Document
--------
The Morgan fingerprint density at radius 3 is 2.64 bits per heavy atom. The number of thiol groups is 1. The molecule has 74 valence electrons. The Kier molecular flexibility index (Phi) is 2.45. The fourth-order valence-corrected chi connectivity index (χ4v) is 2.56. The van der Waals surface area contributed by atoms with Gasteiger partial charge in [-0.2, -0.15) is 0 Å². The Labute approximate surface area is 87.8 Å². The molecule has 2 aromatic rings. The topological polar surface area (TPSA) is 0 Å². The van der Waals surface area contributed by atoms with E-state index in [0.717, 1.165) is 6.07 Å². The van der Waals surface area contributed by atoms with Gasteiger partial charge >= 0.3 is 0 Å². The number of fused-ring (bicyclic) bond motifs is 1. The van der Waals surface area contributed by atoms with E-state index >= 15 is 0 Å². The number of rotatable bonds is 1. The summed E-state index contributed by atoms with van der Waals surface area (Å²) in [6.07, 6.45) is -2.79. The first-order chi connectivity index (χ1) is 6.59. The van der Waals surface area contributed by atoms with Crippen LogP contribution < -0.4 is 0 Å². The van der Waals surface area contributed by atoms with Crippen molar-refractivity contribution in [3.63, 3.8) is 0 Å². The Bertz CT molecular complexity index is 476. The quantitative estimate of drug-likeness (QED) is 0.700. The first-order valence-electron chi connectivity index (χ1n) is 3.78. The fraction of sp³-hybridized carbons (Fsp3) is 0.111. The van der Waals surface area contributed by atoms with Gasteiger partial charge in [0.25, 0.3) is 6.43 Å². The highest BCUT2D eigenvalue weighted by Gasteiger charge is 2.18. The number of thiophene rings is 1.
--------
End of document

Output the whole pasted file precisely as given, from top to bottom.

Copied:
The Morgan fingerprint density at radius 3 is 2.64 bits per heavy atom. The number of thiol groups is 1. The molecule has 74 valence electrons. The Kier molecular flexibility index (Phi) is 2.45. The fourth-order valence-corrected chi connectivity index (χ4v) is 2.56. The van der Waals surface area contributed by atoms with Gasteiger partial charge in [-0.2, -0.15) is 0 Å². The Labute approximate surface area is 87.8 Å². The molecule has 2 aromatic rings. The topological polar surface area (TPSA) is 0 Å². The van der Waals surface area contributed by atoms with E-state index in [0.717, 1.165) is 6.07 Å². The van der Waals surface area contributed by atoms with Gasteiger partial charge >= 0.3 is 0 Å². The number of fused-ring (bicyclic) bond motifs is 1. The van der Waals surface area contributed by atoms with E-state index >= 15 is 0 Å². The number of rotatable bonds is 1. The summed E-state index contributed by atoms with van der Waals surface area (Å²) in [6.07, 6.45) is -2.79. The first-order chi connectivity index (χ1) is 6.59. The van der Waals surface area contributed by atoms with Crippen LogP contribution < -0.4 is 0 Å². The van der Waals surface area contributed by atoms with Crippen molar-refractivity contribution in [3.63, 3.8) is 0 Å². The Bertz CT molecular complexity index is 476. The quantitative estimate of drug-likeness (QED) is 0.700. The first-order valence-electron chi connectivity index (χ1n) is 3.78. The fraction of sp³-hybridized carbons (Fsp3) is 0.111. The van der Waals surface area contributed by atoms with Gasteiger partial charge in [0.25, 0.3) is 6.43 Å². The highest BCUT2D eigenvalue weighted by Gasteiger charge is 2.18. The number of thiophene rings is 1.